Wednesday, April 23
Congratulations, By the Way:
Some Thoughts on Kindness
(Random House, 2014)
Three months after George Saunders gave a convocation address at Syracuse University last May, a transcript of that speech was posted on the web site of the New York Times, where its simple, uplifting message struck a deep chord. Within days, it had been shared more than one million times. Congratulations, By the Way features that speech along with illustrations.
Saunders's words provoke all of us to examine our behavior and to lead kinder, more fulfilling lives. Powerful, funny, honest, this book delivers an inspiring message from one of today's most influential and original writers.
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Tuesday, May 6
ARCHIPELAGO BOOKS PRESENTS
FIRST ENGLISH TRANSLATION OF
JOIN US FOR A DISCUSSION WITH:
Translator from the Czech,
According to Milan Kundera, Bohumil Hrabal was Czechoslovakia’s greatest writer. Archipelago is pleased to present the first English translation of his novel Harlequin's Millions with a translation by Stacey Knect.
Harlequin’s Millions is peopled with eccentric, unforgettable characters that live in a home for the elderly and reminisce about their lives and their changing country. Poised on the threshold between joy and melancholy, this novel allows us into the mind of a woman coming to terms with the passing of time.
“Hrabal likes to heat his caught enigmas, his snatches of story and strange facts, so that they begin to emit a magical vapour… The invitation, we feel, is not simply for the reader to see these hanging torsos, but to imagine someone imagining them, which is a little different.”
–James Wood, The London Review of Books
BOHUMIL HRABAL (1914-1997) is the author of comic, nearly surreal tales about workers, eccentrics, and nonconformists. His writings were banned after the Soviet Union invaded Czechoslovakia in 1969. After his country achieved independence, Hrabal’s underground works from the 1970s were at last published there.
STACEY KNECHT has translated works by Hugo Claus and Marcel Möring. She lives in the Netherlands and runs the literary website The Ledge.
CALEB CRAIN’S most recent novel, Necessecary Errors, depicts the life of a budding writer in Prague just after the Velvet Revolution. He is also the translator of Eda Kriseová’s biography of the Czech playwright, politician, and philosopher Václav Havel.
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Wednesday, May 7
American Innovations: Stories
(Farrar Straus Giroux, 2014)
The stories in this intensely imaginative collection have secret lives in conversation with earlier stories. In the tradition of considering Wallace Stevens's "Anecdote of the Jar" as a response to John Keats' "Ode on a Grecian Urn," Galchen's "The Lost Order" covertly recapitulates James Thurber's "The Secret Life of Walter Mitty," while "The Region of Unlikeness" is a smoky and playful mirror to Jorge Luis Borges's "The Aleph." The title story, "American Innovations," reimagines Nikolai Gogol's "The Nose."
Alternately realistic, fantastical, witty and lyrical, these are all deeply emotional tales, written in exuberant, pitch-perfect prose and shadowed by the darkly marvellous and the marvellously uneasy.
RIVKA GALCHEN received her MD from the Mount Sinai School of Medicine, having spent a year in South America working on public health issues. Galchen completed her MFA at Columbia University, where she was a Robert Bingham Fellow. Her essay on the Many Worlds Interpretation of quantum mechanics was published in The Believer, and she is the recipient of a 2006 Rona Jaffe Foundation Writers’ Award. Galchen lives in New York City. She is the author of the novel Atmospheric Disturbances.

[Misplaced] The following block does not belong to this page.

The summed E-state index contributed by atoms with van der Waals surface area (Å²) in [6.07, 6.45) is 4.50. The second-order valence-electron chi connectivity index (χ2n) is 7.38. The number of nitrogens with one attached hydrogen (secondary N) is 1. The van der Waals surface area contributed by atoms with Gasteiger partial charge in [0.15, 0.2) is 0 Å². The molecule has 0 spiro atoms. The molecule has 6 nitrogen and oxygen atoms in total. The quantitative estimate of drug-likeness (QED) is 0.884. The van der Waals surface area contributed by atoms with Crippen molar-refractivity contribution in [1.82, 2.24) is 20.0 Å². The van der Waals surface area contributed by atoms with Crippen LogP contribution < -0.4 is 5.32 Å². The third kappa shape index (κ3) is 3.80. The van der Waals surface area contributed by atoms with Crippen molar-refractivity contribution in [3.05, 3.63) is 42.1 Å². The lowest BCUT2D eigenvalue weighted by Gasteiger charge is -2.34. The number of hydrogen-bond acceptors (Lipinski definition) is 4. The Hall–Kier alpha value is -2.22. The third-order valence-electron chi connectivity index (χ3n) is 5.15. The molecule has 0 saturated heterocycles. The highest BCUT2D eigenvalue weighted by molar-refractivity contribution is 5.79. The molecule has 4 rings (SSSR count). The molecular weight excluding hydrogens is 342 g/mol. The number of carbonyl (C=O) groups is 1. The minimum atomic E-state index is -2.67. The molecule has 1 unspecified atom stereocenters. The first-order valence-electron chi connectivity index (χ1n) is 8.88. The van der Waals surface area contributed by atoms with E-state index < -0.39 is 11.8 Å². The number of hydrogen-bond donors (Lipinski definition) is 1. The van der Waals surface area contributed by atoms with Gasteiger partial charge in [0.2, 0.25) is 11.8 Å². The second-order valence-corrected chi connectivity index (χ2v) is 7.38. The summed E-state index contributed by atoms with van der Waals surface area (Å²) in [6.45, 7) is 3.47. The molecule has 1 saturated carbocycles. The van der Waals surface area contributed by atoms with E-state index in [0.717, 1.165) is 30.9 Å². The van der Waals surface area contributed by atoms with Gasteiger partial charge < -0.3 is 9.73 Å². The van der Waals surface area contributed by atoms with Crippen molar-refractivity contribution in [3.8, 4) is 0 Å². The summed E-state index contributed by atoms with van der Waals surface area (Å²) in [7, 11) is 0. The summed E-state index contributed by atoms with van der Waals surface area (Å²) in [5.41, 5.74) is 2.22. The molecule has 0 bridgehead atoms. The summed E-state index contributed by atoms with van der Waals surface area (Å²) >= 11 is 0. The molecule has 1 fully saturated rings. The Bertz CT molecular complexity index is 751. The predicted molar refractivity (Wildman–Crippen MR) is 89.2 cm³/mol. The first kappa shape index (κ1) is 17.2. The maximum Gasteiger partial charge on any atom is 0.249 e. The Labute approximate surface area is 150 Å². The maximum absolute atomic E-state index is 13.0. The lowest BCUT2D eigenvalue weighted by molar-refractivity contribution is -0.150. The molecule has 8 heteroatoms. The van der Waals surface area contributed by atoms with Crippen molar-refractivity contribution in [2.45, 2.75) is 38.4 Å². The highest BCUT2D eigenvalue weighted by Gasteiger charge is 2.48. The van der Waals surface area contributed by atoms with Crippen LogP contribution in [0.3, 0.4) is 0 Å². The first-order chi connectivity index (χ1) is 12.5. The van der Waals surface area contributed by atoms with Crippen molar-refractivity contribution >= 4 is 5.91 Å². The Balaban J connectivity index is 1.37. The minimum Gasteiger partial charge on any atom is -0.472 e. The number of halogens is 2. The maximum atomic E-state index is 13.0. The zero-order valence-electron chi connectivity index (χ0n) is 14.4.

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Saturday, May 10
Art is a Problem:
Selected Criticism, Essays, Interviews
and Curatorial Projects (1986-2012)
(Jrp Ringier, 2014)
Joshua Decter—the writer, curator, theorist and art historian—will discuss art’s paradoxical condition: art problematizes, and is intrinsically a problem, which is the theme of his new volume of selected essays, interviews, curatorial texts, and reviews, spanning 1986-2012.
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Or, What's 'Contemporary' in
Museums of Contemporary Art?
(Walther Konig, Cologne, 2014)
With austerity cuts to public funding, many contemporary art museums have been forced to scale down their budgets, staff and acquisitions. In Radical Museology, New York-based art historian Claire Bishop discusses creative solutions implemented at museums such as the Van Abbemuseum in Eindhoven, the Museo Nacional de Reina Sofía in Madrid and MSUM in Ljubljana.
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Saturday, May 31
in conversation with
Allen Ruppersberg Sourcebook
(Independent Curators, 2014)
Edited by the artist himself, the Allen Ruppersberg Sourcebook: Reanimating the 20th Century is the first publication to look at the complete range of Ruppersberg's diverse practice from 1978 to 2012. It focuses on nine important projects from that period, and delves into the texts, images, films, records and historical moments that were particularly influential to the artist.
Drawing from the ephemera and pre-digital materials that sparked Ruppersberg's thinking behind each work, the Sourcebook offers an insight into the artist's interest in 20th century popular culture.
The introduction to the Sourcebook was written by CONSTANCE LEWALLEN, a curator and long-time colleague of the artist. This event brings the two together to discuss Ruppersberg's use of popular culture as source material, as well as the process of collaboration behind this publication. It is moderated by JAY SANDERS, curator, Whitney Museum of American Art.
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